For me, something was lacking in most of these demos, just as the other VR experiences I’ve had—which include a Mr. Robot promo and another ocean visit through the New York Times VR series—seemed deficient in various ways. I’d done nothing to earn my presence on that sunken ship, nothing other than travel to a game store in Manhattan; though I’ve dreamed of scuba diving since I was a child, I hadn’t taken the classes, traveled to a distant sea, hired a dive boat, or done any swimming. My time undersea involved no risk, no effort, no skill, which matters because being somewhere usually carries with it the residue of what you’ve done to get there, and though the scene looked right I had none of the other sensations, especially that odd weightless impediment of moving through water. Of what I’ve done so far, only Tilt Brush intrigued me with its challenge and possibility, and even those are limited. Say I get a system, learn to use Tilt Brush, and make something I’d like to share. To whom am I going to show my 3-D creation? Google can produce a video like this; I can’t. One of my questions about VR, which I can answer for technologies such as my laptop computer and my writing software and my Internet connection, is whether it will allow me to further my goals in the world, pursue my interests, engage my body and my mind in rewarding ways. Like TV when I use it to unwind, what I’ve seen of VR so far is less appealing as a form of doing something than as a way of doing nothing. Play can be purposeful, and a good use of VR in a game may change my impression; so may any number of other things. I’m skeptical, but I’m also curious.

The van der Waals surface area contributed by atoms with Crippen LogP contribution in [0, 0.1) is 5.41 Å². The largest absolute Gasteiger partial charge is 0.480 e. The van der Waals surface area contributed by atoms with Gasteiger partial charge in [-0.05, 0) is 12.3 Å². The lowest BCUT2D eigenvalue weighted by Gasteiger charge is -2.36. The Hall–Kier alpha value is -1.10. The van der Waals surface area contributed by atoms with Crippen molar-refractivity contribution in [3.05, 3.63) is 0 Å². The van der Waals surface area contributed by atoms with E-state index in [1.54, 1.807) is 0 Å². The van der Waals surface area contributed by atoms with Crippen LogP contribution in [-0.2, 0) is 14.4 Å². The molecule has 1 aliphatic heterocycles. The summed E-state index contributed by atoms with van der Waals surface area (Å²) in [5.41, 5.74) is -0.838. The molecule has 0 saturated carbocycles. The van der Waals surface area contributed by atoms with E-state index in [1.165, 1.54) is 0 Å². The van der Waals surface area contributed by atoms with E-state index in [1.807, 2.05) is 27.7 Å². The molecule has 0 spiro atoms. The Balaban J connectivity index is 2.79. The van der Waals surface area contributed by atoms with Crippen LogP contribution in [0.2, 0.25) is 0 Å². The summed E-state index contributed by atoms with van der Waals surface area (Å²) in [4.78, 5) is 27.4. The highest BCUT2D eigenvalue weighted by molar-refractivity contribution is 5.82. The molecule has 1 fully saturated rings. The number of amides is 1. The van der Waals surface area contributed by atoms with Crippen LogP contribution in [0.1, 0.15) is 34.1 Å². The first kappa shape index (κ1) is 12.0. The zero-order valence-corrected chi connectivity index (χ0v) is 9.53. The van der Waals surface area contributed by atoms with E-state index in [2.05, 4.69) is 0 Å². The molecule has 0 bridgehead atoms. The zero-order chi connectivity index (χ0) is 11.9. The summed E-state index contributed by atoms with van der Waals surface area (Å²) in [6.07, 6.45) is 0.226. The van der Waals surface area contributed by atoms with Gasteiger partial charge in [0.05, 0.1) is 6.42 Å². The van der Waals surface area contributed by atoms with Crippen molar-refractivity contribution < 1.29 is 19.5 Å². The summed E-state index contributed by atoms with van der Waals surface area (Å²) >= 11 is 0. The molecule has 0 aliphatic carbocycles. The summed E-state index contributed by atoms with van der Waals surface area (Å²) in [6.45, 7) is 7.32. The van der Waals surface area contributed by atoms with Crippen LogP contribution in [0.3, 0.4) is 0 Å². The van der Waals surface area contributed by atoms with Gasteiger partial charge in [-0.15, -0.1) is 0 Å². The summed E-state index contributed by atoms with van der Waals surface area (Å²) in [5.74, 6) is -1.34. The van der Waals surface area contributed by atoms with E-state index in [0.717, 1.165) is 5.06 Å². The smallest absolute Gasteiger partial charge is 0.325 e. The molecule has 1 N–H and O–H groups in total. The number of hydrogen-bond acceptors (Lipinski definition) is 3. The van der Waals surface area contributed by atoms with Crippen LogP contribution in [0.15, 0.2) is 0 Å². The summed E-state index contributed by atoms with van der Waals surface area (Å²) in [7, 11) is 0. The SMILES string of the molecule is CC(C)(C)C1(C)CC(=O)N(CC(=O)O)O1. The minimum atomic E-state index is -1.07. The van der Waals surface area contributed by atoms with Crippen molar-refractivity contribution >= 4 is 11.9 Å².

The VR experience is now, to use Dr. Johnson’s term, done well, at least relatively speaking. But something is going wrong, for some users. According to a recent article on the Atlantic website, written by Rebecca Searles, “It seems that VR is making people ill in a way no one predicted.” One user calls it “post-VR sadness,” though he describes it as less a feeling of depression than of detachment. He speaks of a sense of “disappointment” and says, “The sky seems less colorful and it just feels like I’m missing the ‘magic.’” The article reports that others have felt effects that “range from feeling temporarily fuzzy, light-headed, and in a dream-like state, to more severe detachment that lasts days—or weeks.” A couple of terms I haven’t heard before enter the discussion: depersonalization and derealization, the latter indicating a sense that one’s surroundings are not real, the former a feeling that one’s self isn’t real.